1. Specialist UAVs with very long range and endurance will soon be available for operation from aircraft carriers. These are similar in size and weight to manned fighter aircraft and will certainly require arrestor gear for recovery on board. The design being proven by the U.S. Navy also relies on catapult launch.
2. Such UAVs will provide a very cost-effective Deep Strike capability and Long-Range Surveillance capability – but not from a ramp-fitted flight deck.
The Carriers Will Have No Dedicated Defence Suppression Capability
1. All United States Navy strike carriers embark specialist, highly sophisticated Defence Suppression Aircraft. The A/E-18 Super Growler is now the aircraft of choice and demonstrated its prowess/effectiveness so impressively in Libya.
U.S. Navy strike aircraft (including future F-35 assets) will not be tasked against any modern air defence infrastructure without the support of the Super Growler. This prevents attrition of own forces and loss of life.
2. This vital Defence Suppression capability cannot be part of the air group in a ramp-fitted carrier. The “Messenger” failed to bring this important issue to the notice of the Secretary of State and his Cabinet colleagues.
Responding to the Kurdistan/Iraq Crisis and ISIS
In the light of the severe operational constraints itemised above (resulting from a ramp-fitted deck and the F-35B STOVL choice of aircraft for the Queen Elizabeth class aircraft carriers), it should be evident to Ministers and to the British taxpayer that the capability now invested in our new capital warship falls far short of expectations.
Ministers have been dreadfully misled and misinformed by the “Messenger” and so the current status quo is that HMS Queen Elizabeth fitted with a ramp but no ‘cat and trap’ cannot in any way be described as a fully capable strike carrier. Like our land-based air force, it could not come near to emulating the operations in Kurdistan now being carried out by the U.S. Navy strike carrier in the Arabian Gulf.
A Surfeit of Weapon Systems on Land – But Not at Sea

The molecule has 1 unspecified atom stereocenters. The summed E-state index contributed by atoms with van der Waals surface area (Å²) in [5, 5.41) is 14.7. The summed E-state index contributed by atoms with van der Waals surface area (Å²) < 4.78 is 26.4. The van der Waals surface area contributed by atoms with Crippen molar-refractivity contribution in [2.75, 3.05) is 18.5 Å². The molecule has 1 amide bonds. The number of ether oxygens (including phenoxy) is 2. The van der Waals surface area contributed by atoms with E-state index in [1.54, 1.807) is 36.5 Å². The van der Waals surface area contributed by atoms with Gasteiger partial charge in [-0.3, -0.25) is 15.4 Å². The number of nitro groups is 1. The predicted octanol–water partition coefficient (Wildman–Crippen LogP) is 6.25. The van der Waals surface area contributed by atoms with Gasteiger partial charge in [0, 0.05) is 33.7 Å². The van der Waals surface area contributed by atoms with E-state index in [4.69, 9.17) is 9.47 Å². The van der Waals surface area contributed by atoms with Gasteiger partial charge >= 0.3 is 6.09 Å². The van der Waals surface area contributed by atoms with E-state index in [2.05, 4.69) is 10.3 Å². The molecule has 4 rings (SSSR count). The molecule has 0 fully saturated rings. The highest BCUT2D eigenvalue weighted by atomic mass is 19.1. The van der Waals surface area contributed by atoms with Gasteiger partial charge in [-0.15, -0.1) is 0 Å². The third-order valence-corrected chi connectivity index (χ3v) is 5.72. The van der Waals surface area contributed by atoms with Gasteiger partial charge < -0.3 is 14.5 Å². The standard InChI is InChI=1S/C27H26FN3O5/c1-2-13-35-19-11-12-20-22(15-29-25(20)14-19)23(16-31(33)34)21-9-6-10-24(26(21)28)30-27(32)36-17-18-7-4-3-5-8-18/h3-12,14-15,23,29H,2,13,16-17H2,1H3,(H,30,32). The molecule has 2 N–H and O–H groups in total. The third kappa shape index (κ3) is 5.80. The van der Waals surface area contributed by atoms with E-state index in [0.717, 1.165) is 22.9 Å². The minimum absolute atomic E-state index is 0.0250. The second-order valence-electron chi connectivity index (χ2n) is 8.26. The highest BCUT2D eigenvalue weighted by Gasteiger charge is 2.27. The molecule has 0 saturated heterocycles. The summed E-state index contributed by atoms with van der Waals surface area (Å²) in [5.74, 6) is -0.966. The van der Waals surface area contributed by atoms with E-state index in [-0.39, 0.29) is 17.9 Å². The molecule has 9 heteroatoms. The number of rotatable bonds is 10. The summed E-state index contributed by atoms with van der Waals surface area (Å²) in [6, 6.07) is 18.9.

Further, U.S. Navy strike carriers are escorted by fully armed and fully equipped missile destroyers such as the Aegis class. Their magazines are full of surface-to-air missiles and other ordnance – in other words they are ready for combat.
This is not so with the British Daring class destroyer that might escort our new carriers. It does not even have all of its planned weapon systems fitted – “for but not with” is the absurd MoD description for this delinquent state of affairs.
Of course the Daring’s magazines are also virtually empty of any ordnance. In terms that the British layman taxpayer can understand, in their present state our Darings could have difficulty shooting down a flock of pigeons; never mind enemy air-to-surface and surface to surface missiles.
And yet Britain’s home-based, non-carrier capable fighter force of Typhoon and Tornado aircraft have a full inventory of air ordnance available to them that they will probably never use.
For example, they have more than 800 Storm Shadow short range cruise missiles that cannot interdict moving targets on land or sea, are unreliable and ineffective and yet cost the taxpayer more than $1 million per unit.
Again, this extraordinary and dangerous imbalance in investment is a direct result of Ministers listening to the “Messenger” rather than taking a critical view of the “Message”.
If one puts the cost of the carrier programme into proper perspective by balancing it against the arguably nugatory and much larger expenditure on the obsolete Tornado and the far less versatile Typhoon aircraft programs, it is not unreasonable to suggest that Ministers should now ignore the “Messenger”.
At the first opportunity (probably with the construction of the HMS Prince of Wales), reconfigure these capital warships with catapults and arrestor gear (which is directly in line with what the Naval Staff has wanted from the beginning).
The 2015 Defence Review would be a good opportunity to change the current way ahead and provide Britain with a true and cost-effective carrier strike capability.
Masters have placed far too much faith in the “Messenger” and have not taken adequate steps to examine the validity and operational relevance of the “Message”. The predominant “Messenger” that has had the ear of UK Government Ministers has been the Royal Air Force.
 Additional to the much more sophisticated resources of the US Navy and its strike carriers.
 When Iran threatened to close the Hormuz Strait, that Islamic state showed no fear of land-based air attack from the USA. However as soon as a U.S. Navy strike carrier was dispatched to Arabian Gulf waters, Iran immediately changed its tune and suggested diplomatic negotiation rather than military confrontation. That international episode clearly demonstrates the utility and power of well-equipped strike aircraft carriers.
 The standard operational weapons payload for the F-35B STOVL will always include a minimum of two AIM-120 AMRAAM or Meteor air to air missiles for self-defence. These weapons costing approximately £1 million per unit are kept in limited numbers on board the carrier and they cannot therefore be thrown away whenever the aircraft needs to conduct a Vertical Landing.